November 21, 2023


Pro Tips

Pro Tips: Planned Ignoring

Pro Tips provided by Claire Spangenthal, MA/SC, NCSP, BCBA, unit director at Summit Academy Enhanced.

There are a variety of strategies available to parents and caregivers to teach children appropriate behaviors. Planned ignoring is a strategy where a parent ignores an attention-seeking behavior their child is engaging in until they stop. Below are some tips for using planned ignoring and when it might be appropriate to use:

1. Consult with a professional

Before using planned ignoring, talk to your child’s teacher or a behavior consultant first to make sure it’s the right strategy for you. Planned ignoring can be difficult for parents to implement and should be used with caution. It should only be used for behaviors you can safely ignore, such as low-intensity tantrums. Planned ignoring should not be used if a child engages in self-injury or aggressive behaviors.

2. Introducing planned ignoring

Choose the attention-seeking behavior you want to change and make sure it’s one that you will be successful at ignoring. Next, determine the conditions in which you are going to ignore. For example, it may be easier to ignore behaviors at home rather than in public spaces like a grocery store.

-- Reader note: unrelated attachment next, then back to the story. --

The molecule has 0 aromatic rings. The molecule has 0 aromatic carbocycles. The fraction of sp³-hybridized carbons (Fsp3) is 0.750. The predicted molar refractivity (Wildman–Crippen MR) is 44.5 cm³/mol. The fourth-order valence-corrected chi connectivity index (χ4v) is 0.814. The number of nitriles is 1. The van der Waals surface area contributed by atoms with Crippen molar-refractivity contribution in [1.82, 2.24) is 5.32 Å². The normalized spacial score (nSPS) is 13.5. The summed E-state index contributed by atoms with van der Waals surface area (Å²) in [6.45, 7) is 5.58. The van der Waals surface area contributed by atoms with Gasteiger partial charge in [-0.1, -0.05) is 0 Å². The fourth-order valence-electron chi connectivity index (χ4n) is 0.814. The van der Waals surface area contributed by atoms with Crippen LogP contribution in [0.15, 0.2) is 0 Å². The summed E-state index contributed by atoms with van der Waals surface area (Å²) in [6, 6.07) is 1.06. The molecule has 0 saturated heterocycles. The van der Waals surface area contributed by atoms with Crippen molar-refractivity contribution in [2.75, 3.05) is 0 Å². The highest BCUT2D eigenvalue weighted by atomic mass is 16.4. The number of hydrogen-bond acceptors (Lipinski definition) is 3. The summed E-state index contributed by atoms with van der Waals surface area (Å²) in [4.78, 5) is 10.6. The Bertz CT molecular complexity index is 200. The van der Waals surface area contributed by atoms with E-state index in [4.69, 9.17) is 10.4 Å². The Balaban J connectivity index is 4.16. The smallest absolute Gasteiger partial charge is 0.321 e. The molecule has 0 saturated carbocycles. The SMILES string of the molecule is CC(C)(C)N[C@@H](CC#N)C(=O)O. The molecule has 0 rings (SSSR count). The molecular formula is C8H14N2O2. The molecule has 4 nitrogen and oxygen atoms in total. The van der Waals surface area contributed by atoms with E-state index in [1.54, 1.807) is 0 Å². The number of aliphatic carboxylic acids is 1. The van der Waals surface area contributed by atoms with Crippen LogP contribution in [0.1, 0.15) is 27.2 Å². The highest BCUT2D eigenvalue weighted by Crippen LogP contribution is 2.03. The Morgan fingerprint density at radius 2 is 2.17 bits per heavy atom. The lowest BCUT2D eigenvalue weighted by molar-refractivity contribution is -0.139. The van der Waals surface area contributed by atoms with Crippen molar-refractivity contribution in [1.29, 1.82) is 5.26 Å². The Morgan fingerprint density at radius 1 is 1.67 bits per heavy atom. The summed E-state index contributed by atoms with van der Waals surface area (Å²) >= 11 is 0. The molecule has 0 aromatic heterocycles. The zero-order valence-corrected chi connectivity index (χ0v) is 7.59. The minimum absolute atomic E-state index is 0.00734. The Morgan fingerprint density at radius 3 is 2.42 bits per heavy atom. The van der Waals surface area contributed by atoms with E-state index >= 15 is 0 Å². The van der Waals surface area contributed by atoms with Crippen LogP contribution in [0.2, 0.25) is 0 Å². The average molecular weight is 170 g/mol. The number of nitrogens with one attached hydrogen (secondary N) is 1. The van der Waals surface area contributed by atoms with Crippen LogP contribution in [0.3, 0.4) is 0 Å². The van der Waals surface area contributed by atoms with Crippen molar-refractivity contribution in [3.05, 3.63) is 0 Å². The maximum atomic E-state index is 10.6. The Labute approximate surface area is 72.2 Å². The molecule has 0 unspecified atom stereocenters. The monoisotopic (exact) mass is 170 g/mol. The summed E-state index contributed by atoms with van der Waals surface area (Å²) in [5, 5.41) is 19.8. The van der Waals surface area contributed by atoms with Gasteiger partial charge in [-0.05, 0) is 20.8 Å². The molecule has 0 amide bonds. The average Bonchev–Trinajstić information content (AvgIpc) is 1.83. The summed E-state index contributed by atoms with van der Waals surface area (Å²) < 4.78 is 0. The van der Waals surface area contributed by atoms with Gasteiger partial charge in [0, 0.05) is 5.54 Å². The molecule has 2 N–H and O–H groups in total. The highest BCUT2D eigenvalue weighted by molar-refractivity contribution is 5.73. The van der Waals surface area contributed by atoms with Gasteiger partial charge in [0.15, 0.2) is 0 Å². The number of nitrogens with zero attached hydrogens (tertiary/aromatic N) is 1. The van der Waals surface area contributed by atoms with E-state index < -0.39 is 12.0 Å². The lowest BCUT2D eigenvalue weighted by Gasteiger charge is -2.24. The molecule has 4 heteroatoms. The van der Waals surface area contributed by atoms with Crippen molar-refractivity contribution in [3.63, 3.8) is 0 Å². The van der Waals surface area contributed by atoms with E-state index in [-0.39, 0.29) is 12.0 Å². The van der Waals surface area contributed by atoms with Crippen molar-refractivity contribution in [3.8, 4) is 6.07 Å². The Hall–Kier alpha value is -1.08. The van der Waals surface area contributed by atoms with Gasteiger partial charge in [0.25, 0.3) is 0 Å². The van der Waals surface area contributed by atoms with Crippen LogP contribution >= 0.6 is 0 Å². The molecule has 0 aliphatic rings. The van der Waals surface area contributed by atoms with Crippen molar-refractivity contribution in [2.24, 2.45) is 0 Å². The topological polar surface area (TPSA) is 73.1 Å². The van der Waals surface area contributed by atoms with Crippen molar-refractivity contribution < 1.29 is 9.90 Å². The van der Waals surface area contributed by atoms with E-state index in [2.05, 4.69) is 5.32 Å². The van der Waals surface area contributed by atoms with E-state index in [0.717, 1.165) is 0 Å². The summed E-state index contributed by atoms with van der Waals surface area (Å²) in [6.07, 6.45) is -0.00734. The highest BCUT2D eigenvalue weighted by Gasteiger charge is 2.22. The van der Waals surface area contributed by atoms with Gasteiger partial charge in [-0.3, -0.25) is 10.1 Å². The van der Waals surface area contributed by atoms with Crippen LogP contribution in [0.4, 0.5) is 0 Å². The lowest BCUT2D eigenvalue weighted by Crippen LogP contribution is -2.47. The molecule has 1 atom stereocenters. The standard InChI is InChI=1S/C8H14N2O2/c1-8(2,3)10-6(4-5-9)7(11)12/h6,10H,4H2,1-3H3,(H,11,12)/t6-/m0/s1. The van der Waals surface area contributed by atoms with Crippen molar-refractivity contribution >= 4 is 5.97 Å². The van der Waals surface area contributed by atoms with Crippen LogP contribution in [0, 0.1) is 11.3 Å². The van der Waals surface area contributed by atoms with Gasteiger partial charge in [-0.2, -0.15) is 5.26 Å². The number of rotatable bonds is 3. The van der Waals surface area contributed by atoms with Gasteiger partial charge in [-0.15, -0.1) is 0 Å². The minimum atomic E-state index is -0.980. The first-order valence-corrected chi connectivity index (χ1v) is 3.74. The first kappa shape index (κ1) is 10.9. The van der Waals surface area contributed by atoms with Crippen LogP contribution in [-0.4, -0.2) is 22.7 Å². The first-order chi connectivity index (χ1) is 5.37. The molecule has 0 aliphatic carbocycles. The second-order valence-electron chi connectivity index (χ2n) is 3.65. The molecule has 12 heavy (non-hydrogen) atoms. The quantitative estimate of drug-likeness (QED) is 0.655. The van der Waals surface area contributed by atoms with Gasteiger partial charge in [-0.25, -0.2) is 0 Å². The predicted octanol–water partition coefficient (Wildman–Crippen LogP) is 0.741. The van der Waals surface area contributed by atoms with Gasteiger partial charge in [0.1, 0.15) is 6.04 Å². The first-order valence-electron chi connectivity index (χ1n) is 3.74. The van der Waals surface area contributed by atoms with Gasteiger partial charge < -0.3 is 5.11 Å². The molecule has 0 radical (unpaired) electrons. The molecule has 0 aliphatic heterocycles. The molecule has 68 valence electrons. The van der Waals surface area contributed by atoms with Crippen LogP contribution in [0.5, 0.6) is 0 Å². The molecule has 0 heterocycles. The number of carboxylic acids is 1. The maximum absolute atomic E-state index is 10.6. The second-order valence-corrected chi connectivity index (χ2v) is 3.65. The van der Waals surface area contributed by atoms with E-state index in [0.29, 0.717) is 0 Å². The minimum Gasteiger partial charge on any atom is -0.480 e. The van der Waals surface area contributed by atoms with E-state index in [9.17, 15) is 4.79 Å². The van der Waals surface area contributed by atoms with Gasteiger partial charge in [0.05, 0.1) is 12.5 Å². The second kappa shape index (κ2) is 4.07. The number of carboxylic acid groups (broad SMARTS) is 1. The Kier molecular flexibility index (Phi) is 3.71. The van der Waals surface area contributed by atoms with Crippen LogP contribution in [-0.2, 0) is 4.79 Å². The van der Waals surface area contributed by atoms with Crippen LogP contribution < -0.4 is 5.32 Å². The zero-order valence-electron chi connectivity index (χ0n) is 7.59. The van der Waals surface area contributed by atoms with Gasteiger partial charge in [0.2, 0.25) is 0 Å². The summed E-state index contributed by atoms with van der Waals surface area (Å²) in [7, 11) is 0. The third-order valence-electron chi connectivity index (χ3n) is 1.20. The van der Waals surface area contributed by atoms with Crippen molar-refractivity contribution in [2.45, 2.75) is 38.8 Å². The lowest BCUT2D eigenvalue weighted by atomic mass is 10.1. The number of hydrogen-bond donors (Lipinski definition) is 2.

When your child starts engaging in the attention-seeking behavior, start ignoring. You can give verbal reminders to your child such as, “When you’re ready,” “When you use your words,” or, “When you have a calm body then we can talk.” When your child has stopped engaging in the behavior, you can say something like, “I love that you have a calm body now. What would you like?”

3. Consider alternative strategies

Planned ignoring needs to be done reliably and consistently to work. If it seems too challenging to implement, there are other strategies parents can consider. These include reinforcing smaller behaviors while teaching the appropriate skill, reinforcing communication attempts, providing reassuring statements, redirection, or distraction. These strategies may want to be considered before moving on to planned ignoring. Any new strategies should be discussed with a child’s teacher or a behavior consultant beforehand.